By The Nation
To amend any law, the NLA must comply with Article 77 of the current charter, which states that a law amendment needs to listen to the opinion of the agencies concerned, he stressed.
In response to suggestions to amend the law to bring about fairness and equality for all political parties, Peerasak said such an amendment depends on the Election Commission, which will implement the law, and the government.
“We are not authorised to propose the amendment because the law requires budget commitments – so it is the government who has the authority,” he said.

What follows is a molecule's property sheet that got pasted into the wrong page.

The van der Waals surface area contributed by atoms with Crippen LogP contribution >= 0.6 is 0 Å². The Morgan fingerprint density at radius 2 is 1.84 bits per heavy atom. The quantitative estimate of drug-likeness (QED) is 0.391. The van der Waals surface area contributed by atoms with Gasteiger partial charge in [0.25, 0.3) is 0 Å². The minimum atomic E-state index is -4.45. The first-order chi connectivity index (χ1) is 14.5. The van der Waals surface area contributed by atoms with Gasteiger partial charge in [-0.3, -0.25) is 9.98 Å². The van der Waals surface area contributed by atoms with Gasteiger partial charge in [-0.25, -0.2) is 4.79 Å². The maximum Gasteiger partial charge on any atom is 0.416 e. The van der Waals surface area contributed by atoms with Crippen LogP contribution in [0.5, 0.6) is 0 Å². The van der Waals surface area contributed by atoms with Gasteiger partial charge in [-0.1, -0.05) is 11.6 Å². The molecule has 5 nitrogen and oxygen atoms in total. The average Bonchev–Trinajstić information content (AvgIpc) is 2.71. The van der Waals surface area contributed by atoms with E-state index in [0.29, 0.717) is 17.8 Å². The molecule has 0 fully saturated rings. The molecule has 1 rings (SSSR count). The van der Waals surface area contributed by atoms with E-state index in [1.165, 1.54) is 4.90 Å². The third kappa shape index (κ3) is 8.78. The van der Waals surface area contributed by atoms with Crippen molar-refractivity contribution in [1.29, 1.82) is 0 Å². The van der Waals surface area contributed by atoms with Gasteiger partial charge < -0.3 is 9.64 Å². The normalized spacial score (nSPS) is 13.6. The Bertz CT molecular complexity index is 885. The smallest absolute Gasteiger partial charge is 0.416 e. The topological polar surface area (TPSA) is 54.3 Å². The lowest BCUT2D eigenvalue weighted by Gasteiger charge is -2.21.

This past week, many political heavyweights have come forward to propose amendments to politics-related laws. This has prompted speculation that they may have something to do with the government’s road map, because an amendment would take some time and delay the election scheduled for late next year.
Peerasak also responded negatively to a proposal to amend the 2017 charter to free MP candidates from the apron strings of their parties, as suggested by political heavyweight Somsak Thepsuthin of Matchimathipataya Party.
“It is not easy [to amend the charter]. And again, it is authorised by the government,” he said, adding that the chief of National Council for Peace and Order, General Prayut Chan-o-cha, could exercise his absolute power via Article 44 to solve the deadlock